Clare Balding, one of the celebrity advocates, offered her thoughts on why women weren’t represented. She described the 20th century as “the history of men told by men” and observed that women were only just starting to be recognised now. She added that you couldn’t be an icon unless you were allowed to have the limelight. I think it’s true to state that women have, in the face of enormous challenges and discrimination, had to fight a long way through shadowy dark wings and blackened auditoria to find any light on the world stage; to help not only themselves but the whole of humanity, to flourish. 

We are still having to fight our way through to find the light! 

I’d like to include Planck’s principle on science and use it to help illustrate why it is essential to focus on pioneering women in history; it gives me hope that we can continue to change the world for the better. He believed that scientific change does not occur because individual scientists change their minds, but rather that successive generations of scientists have different views. A new scientific truth does not triumph by convincing its opponents and making them see the light, but rather because its opponents eventually die, and a new generation grows up that is familiar with it. 

Think about that! Suppose we can encourage our growing generations of children to be familiarised with equity, diversity and acceptance (not to mention peace and collaboration and love) from the beginning of their education. In that case, we can really change the world. Besides our youth activists like Malala and Greta, we have more and more examples to show that the secure future of the world lies with an unbiased, informed and critically thinking youth with a firm focus on the efforts and power in all of us – women and girls too. With each generation, we can choose to get better and move further away from the history or inaccuracies and wild thinking that created the challenging situations we now face. With each child born, there is an opportunity for a new way of seeing the world. So make sure your children recognise their power in it by celebrating women’s history month and learning about the women who changed our path.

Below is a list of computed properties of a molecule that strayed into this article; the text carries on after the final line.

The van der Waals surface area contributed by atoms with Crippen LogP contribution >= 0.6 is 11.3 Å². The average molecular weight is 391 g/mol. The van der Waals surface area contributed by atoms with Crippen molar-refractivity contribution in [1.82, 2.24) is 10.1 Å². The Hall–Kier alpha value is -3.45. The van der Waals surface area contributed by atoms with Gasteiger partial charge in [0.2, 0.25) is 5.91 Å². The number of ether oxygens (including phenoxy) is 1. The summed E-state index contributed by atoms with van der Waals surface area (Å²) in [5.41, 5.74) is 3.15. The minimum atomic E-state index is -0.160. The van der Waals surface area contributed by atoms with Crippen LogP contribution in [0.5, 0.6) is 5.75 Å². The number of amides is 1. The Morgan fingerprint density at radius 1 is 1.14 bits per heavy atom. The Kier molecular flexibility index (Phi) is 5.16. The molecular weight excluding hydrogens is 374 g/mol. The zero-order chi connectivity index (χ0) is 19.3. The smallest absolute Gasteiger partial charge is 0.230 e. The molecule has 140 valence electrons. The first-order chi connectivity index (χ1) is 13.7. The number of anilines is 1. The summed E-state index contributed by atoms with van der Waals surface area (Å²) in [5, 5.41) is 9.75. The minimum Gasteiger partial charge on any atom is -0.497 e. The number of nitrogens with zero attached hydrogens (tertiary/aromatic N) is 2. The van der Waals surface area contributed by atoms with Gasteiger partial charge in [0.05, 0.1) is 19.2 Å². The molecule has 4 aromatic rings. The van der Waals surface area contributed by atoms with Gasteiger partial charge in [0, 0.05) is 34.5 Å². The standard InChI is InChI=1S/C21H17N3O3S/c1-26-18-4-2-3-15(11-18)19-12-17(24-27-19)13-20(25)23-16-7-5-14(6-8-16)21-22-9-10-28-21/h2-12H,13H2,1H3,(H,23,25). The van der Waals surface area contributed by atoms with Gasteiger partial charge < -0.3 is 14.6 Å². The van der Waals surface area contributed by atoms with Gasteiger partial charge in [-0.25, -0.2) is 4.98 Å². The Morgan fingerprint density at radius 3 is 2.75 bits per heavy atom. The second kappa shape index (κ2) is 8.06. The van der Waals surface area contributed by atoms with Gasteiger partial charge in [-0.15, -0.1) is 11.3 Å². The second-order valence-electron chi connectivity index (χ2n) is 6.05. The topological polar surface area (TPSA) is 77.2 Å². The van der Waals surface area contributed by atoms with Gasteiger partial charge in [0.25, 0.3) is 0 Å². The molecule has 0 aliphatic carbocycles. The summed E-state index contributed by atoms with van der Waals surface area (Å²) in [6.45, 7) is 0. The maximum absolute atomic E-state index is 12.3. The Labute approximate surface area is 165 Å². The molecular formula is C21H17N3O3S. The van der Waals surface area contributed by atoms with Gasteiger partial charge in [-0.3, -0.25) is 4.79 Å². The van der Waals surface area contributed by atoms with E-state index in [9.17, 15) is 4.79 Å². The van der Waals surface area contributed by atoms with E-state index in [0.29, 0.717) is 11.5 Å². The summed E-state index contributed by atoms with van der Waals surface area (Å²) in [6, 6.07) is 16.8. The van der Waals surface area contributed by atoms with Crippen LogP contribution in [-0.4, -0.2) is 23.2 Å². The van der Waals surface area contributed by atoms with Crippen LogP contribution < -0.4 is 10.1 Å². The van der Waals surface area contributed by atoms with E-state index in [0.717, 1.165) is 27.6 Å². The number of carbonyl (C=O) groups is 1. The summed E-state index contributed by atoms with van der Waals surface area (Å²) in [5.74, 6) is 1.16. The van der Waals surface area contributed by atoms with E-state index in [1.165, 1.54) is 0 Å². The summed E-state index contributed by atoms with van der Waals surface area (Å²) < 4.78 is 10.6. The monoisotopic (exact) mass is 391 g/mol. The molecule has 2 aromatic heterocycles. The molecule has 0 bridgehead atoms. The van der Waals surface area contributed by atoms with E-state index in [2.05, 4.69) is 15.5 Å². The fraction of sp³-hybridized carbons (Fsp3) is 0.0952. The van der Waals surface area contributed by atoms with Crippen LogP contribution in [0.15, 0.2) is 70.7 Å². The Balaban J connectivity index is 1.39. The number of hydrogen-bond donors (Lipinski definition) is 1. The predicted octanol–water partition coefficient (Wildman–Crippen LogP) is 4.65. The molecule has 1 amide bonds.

Julie Chudleigh

About the Author

Julie continues to build on her relentless quest for innovative and impactful pedagogy and is motivated by growing knowledge of neuroscience and its impact on ways of learning. After 30 years in both the UK and schools around the globe, supporting inclusive, diverse learners and mentoring PGCE student teachers as a Headteacher, advisor and consultant, we’re absolutely thrilled to have Julie onboard.

She wholeheartedly supports the LifeWise mission to positively prepare children for life. Julie has been involved in opening trauma informed schools, classroom design and creating communication friendly spaces, growing student numbers, raising attainment. She is also a published author but ask her what her greatest accomplishments include and she’ll tell you the success of students thirty years down the line!